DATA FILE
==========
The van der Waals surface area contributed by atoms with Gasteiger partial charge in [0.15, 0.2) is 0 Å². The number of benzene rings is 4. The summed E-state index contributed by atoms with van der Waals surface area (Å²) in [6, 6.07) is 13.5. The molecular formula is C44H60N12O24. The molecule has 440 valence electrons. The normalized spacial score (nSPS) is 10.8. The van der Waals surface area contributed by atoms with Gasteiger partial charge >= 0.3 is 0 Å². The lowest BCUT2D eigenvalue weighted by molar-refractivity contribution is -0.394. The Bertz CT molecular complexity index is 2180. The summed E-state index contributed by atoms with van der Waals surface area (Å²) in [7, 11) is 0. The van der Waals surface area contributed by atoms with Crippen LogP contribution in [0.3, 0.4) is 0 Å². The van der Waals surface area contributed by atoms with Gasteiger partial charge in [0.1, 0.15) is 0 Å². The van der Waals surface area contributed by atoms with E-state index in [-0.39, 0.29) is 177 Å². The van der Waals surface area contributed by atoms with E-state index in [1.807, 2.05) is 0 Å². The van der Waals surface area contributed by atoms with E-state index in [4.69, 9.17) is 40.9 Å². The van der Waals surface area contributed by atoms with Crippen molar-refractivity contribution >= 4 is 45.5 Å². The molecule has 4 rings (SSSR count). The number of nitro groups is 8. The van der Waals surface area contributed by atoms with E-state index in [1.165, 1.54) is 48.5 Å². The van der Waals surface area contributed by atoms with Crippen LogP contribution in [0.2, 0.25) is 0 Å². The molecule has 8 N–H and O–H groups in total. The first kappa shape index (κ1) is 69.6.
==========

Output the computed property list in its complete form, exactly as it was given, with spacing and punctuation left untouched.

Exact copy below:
The van der Waals surface area contributed by atoms with Gasteiger partial charge in [0.15, 0.2) is 0 Å². The number of benzene rings is 4. The summed E-state index contributed by atoms with van der Waals surface area (Å²) in [6, 6.07) is 13.5. The molecular formula is C44H60N12O24. The molecule has 440 valence electrons. The normalized spacial score (nSPS) is 10.8. The van der Waals surface area contributed by atoms with Gasteiger partial charge >= 0.3 is 0 Å². The lowest BCUT2D eigenvalue weighted by molar-refractivity contribution is -0.394. The Bertz CT molecular complexity index is 2180. The summed E-state index contributed by atoms with van der Waals surface area (Å²) in [7, 11) is 0. The van der Waals surface area contributed by atoms with Crippen LogP contribution in [0.3, 0.4) is 0 Å². The van der Waals surface area contributed by atoms with Gasteiger partial charge in [0.1, 0.15) is 0 Å². The van der Waals surface area contributed by atoms with E-state index in [-0.39, 0.29) is 177 Å². The van der Waals surface area contributed by atoms with E-state index in [1.807, 2.05) is 0 Å². The van der Waals surface area contributed by atoms with E-state index in [4.69, 9.17) is 40.9 Å². The van der Waals surface area contributed by atoms with Crippen molar-refractivity contribution >= 4 is 45.5 Å². The molecule has 4 rings (SSSR count). The number of nitro groups is 8. The van der Waals surface area contributed by atoms with E-state index in [1.165, 1.54) is 48.5 Å². The van der Waals surface area contributed by atoms with Crippen LogP contribution in [0.2, 0.25) is 0 Å². The molecule has 8 N–H and O–H groups in total. The first kappa shape index (κ1) is 69.6.